Q: How to state multiple approximate values within the same sentence?

Detailed Question -

The symbol tilda is often used to represent "approximately" but I am unsure which of the following is the correct usage:

1) The performance of method A and B improved by ~45% and ~38% resp.

OR

2) The performance of method A and B improved by ~45% and 38% resp. (Here, I am assuming that tilda operates on both quantities)

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1 Answer to this question
Answer:

While both are correct, I think it is preferable to use the first option, that is, use the tilda before both the quantities. This will ensure that there is complete clarity and readers do not misunderstand that the second value is an absolute value, not an approximate one. Therefore, I would recommend using this format:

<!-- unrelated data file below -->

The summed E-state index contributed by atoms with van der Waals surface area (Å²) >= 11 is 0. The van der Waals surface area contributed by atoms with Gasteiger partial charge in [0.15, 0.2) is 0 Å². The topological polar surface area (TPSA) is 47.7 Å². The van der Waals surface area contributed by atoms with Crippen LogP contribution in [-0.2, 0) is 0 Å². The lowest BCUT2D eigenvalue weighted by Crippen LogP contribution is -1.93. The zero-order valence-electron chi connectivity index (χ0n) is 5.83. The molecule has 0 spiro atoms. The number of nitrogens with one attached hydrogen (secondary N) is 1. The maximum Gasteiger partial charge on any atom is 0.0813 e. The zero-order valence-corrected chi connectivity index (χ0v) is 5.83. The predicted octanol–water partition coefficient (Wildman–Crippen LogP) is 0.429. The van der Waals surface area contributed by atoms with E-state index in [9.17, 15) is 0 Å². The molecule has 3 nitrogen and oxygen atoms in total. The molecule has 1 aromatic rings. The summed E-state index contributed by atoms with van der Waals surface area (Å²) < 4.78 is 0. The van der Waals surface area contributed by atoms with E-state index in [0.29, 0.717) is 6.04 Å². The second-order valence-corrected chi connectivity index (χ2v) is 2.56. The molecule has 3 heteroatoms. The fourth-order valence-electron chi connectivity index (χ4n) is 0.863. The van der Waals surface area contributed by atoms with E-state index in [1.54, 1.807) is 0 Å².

The performance of method A and B improved by ~45% and ~38% respectively.

However, please check if your journal or the style manual used in your field recommends the use of any specific format.

Related reading:

Scientific writing: Difference in meaning of "about," "around," and "approximately"